Judge orders $15 minimum wage to be on ballot

- A Hennepin County Judge has ordered the City of Minneapolis to include a proposed charter amendment to raise minimum wage to $15 per hour on the ballot in the November.

Earlier this month, the City Council voted not to place the amendment on the ballot. The city attorney had ruled that wages are not appropriate to be put in city charter, but should be an ordinance. After the council voted it down, the petitioners filed a lawsuit.

Judge Susan Robiner explained in her decision that the city's interpretation of the charter was too narrow.

"City Council attempted to give big business cover by voting against putting $15 on the ballot. But today’s decision strikes a blow against the influence of downtown business interests,” said Ginger Jentzen, Executive Director of 15 Now Minnesota. “Now we’re going to wage a massive campaign, and call on all $15 per hour supporters and working people in Minneapolis to build this grassroots movement to win in November.”

Steve Cramer, President and CEO of the Minneapolis Downtown Council, and John Stanoch, Interim President & CEO of the Minneapolis Regional Chamber of Commerce released the following joint statement in response to the judge's decision:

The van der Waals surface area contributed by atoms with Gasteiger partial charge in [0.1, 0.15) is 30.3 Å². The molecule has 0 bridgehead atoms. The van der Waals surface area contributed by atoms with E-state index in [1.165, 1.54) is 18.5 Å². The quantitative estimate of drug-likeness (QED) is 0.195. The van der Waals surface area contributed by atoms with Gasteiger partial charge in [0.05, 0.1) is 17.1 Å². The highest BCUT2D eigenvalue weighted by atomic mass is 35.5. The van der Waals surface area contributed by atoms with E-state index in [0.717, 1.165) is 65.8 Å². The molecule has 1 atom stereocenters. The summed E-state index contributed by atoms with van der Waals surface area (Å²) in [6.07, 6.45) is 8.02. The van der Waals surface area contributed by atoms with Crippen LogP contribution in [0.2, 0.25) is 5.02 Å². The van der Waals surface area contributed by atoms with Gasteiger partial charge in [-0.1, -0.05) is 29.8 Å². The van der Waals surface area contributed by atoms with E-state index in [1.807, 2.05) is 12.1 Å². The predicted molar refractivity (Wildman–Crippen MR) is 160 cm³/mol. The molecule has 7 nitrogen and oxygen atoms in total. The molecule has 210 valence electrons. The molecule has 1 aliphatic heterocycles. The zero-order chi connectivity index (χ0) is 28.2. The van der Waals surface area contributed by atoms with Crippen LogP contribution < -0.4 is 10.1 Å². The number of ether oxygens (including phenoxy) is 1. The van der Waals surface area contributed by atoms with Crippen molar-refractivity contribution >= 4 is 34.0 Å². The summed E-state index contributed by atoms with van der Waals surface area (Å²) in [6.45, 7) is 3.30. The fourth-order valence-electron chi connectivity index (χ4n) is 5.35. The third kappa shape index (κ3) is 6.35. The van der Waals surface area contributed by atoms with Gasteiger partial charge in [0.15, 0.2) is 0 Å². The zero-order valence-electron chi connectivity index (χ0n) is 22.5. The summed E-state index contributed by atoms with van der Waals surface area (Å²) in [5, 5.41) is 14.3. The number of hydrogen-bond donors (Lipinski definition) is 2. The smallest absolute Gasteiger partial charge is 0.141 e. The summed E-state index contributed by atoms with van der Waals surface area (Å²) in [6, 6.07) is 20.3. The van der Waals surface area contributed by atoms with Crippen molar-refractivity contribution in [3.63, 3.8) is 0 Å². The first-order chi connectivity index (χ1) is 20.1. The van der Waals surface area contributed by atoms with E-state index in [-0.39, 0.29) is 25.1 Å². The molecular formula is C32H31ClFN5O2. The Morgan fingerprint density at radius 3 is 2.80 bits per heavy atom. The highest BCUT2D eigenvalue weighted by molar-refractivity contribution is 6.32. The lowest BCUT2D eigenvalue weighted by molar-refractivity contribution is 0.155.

"We believe that the District Court ruling in this matter is wrong and we urge the City to appeal. The ruling creates an expansive and dangerous precedent and opens the door to initiative and referendum style governance in our City which is plainly not provided for by the Minneapolis Charter. The ruling should be appealed to preserve the integrity and purpose of the charter amendment process, and avoid a chaotic future of ballot questions being forwarded by multiple interest groups on all matters pertaining to the “health and welfare” of Minneapolitans. Minneapolis elects a Mayor and City Council every four years for many reasons. One important reason is to address questions like minimum wage policy through their legislative process which permits input and careful deliberation on consequential policy matters."

The group, Vote for 15 Minnesota, proposed companies with 500 or more employees should start paying $10 per hour minimum wage starting on Aug. 2017, raising incrementally each year to reach $15 per hour in 2020. For businesses with less than 500 employees, the companies would have to pay $15 per hour minimum wage by 2022.

Groups in support of the minimum raise change will be hosting a rally and press conference Tuesday morning to announce their next steps.

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